Centrifugal Fan Discharge describes how to position the fan outlet (what direction it should point). This is a basic and important determination for your industrial fan application, assuming you want the air that is pulled into the fan to have somewhere to go when it leaves. Specifying the correct fan discharge helps to ensure smooth fan installation and system setup.
Duct, Duct, Direction
To determine the direction of your centrifugal fan discharge, review your system’s design and the space around your fan installation site, and identify:
- Where do you want the air to go when it leaves the fan?
- What is the layout of your existing and/or planned ductwork?
- What fan rotation do you need – clockwise (CW) or counterclockwise (CCW)?
Once you have the lay of the land, you have several options for specifying your fan discharge position. Start by looking at your fan from the drive (motor) side. From there, the positions are specified by a combination of fan rotation, outlet location (top or bottom), and the outlet angled position. Here are the standard designations for the outlet location/angle:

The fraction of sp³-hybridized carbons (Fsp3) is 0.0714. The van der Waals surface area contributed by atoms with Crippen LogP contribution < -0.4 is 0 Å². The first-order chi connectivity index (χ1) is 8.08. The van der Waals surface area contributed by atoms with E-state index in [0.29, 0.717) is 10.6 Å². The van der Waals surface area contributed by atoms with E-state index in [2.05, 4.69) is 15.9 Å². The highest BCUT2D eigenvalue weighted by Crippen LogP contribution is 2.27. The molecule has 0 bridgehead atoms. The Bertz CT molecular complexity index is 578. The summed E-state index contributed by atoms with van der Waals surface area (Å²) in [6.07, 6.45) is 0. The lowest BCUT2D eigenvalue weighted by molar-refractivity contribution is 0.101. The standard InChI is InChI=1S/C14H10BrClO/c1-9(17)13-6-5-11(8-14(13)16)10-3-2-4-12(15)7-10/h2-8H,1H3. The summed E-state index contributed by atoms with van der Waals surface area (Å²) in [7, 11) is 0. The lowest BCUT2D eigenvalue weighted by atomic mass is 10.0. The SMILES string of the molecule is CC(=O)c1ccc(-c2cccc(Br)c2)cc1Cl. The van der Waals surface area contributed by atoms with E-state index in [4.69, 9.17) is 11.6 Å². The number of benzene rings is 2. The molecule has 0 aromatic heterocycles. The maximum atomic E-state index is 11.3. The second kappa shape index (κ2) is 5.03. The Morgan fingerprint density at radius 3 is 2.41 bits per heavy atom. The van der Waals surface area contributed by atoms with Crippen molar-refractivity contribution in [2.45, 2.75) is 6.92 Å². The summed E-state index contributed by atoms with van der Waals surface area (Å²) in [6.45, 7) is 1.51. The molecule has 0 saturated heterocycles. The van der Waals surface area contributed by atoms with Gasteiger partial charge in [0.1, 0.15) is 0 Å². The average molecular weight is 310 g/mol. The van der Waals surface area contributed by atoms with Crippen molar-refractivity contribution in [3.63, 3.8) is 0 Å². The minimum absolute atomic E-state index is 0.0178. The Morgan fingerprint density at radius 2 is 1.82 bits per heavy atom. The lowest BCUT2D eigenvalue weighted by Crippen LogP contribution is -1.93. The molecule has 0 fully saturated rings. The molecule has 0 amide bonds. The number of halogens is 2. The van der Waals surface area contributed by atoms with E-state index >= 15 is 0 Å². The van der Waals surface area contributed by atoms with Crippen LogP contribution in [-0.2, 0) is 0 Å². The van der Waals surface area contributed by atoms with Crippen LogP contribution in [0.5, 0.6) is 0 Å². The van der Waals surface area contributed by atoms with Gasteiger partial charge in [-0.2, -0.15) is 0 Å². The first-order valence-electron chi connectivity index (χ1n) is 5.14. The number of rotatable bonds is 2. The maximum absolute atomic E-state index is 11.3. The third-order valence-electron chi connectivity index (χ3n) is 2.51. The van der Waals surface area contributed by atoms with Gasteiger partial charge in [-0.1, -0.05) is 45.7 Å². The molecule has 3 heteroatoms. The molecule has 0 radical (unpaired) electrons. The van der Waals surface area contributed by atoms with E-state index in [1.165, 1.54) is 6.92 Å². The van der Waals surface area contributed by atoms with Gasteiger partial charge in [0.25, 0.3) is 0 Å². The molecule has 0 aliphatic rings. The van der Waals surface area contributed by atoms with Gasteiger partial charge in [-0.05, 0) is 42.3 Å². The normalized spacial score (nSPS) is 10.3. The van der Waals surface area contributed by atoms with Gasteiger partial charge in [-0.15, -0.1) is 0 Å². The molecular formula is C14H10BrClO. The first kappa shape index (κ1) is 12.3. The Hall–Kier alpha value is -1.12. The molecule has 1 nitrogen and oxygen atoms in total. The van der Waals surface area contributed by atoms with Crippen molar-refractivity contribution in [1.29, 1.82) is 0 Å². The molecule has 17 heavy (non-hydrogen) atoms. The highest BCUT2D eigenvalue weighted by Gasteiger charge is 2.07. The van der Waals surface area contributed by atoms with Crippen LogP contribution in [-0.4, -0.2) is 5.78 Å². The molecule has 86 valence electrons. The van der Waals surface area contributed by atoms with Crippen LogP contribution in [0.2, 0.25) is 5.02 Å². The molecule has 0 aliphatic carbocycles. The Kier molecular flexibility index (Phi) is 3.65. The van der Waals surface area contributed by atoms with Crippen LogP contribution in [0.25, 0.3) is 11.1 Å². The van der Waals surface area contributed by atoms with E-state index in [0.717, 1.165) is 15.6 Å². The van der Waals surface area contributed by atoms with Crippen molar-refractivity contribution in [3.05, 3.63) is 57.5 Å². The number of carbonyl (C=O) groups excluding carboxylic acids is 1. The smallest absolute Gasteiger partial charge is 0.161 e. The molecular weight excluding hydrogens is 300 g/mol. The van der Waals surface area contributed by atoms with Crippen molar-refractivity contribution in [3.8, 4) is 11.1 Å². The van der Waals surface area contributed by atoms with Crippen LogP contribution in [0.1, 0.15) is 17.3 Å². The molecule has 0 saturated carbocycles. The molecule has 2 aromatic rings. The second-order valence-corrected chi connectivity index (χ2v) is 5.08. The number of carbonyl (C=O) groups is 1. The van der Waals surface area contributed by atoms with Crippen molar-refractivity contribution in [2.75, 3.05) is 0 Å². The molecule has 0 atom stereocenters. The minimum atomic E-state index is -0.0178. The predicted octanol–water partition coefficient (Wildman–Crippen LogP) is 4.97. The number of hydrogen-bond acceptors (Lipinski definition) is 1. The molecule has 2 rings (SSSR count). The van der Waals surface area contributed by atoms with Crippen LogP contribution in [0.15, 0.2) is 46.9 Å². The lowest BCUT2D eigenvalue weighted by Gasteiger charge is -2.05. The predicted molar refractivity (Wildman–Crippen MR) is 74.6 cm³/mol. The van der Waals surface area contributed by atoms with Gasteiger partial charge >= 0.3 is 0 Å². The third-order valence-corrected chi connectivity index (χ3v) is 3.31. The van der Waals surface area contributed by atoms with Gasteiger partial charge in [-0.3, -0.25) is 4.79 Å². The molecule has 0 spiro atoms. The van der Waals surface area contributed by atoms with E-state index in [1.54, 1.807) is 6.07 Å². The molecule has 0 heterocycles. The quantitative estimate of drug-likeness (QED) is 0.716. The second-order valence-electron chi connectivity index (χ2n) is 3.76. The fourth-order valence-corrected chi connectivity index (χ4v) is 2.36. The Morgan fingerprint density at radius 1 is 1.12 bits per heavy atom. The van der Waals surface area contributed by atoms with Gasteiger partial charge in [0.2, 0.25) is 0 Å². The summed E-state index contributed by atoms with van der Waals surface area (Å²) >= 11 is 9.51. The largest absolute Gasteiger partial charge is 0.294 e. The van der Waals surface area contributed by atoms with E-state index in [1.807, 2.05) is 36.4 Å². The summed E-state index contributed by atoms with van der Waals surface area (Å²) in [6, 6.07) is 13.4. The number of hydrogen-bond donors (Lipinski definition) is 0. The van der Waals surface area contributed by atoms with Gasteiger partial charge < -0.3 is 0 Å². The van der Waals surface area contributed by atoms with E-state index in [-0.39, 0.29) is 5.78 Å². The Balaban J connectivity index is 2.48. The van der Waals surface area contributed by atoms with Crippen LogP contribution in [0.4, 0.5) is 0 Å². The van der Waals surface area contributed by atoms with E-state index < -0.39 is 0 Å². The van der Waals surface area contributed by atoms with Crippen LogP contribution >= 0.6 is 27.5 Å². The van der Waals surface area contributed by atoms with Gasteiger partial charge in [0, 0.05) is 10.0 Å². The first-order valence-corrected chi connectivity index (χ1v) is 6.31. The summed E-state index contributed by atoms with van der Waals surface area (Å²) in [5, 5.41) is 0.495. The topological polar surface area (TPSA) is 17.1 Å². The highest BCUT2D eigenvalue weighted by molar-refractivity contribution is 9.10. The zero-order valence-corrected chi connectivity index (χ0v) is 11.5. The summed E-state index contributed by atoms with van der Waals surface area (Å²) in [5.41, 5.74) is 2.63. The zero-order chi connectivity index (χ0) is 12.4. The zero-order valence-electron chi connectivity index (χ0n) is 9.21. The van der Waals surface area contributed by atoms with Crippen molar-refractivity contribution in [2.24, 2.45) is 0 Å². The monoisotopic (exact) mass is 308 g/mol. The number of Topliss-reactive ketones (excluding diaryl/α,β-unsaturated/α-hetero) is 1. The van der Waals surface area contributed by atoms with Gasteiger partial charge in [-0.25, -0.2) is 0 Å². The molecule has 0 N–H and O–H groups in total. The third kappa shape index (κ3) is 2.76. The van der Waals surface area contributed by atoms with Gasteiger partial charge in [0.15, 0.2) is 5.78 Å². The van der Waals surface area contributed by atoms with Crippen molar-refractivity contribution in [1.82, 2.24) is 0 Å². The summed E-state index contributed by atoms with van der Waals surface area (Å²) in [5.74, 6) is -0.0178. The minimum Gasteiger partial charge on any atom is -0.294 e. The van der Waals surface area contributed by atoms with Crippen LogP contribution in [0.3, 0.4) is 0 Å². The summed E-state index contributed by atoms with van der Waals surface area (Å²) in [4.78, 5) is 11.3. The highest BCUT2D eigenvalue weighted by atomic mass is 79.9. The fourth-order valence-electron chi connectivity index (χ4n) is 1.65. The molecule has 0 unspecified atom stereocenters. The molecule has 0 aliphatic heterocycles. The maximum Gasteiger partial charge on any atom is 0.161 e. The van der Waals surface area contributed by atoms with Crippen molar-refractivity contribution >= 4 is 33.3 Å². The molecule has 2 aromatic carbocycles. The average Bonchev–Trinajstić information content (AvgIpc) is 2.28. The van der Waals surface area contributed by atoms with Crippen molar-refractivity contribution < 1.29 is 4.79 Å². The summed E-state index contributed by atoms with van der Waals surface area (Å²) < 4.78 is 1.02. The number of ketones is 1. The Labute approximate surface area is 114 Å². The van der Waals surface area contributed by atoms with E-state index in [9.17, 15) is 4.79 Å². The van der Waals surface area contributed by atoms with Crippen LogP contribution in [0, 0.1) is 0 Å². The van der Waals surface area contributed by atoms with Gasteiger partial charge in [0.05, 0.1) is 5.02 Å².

- 360-degree Up Blast – the discharge is headed straight up
- 45-degree Top Angular Up
- 90-degree Top Horizontal
- 135-degree Top Angular Down
- 180-degree Down Blast – the fan outlet is headed straight down
- 225-degree Bottom Angular Down
- 270-degree Bottom Horizontal
- 315-degree Bottom Angular Up
Demonstration Video: Determining Centrifugal Fan Discharge Position
Senior Application Engineer Chet White recently shared how to determine centrifugal fan discharge position on AirPro’s YouTube Channel. You can watch the 1½ minute video here.
Related Content: Do You Need an Inlet Box?
While you’re looking at your ventilation system surrounding the fan application, consider the other side of the fan, or the inlet. To help determine if you need an inlet box, check out Chet’s Inlet Box Video or Read the Inlet Box Blog.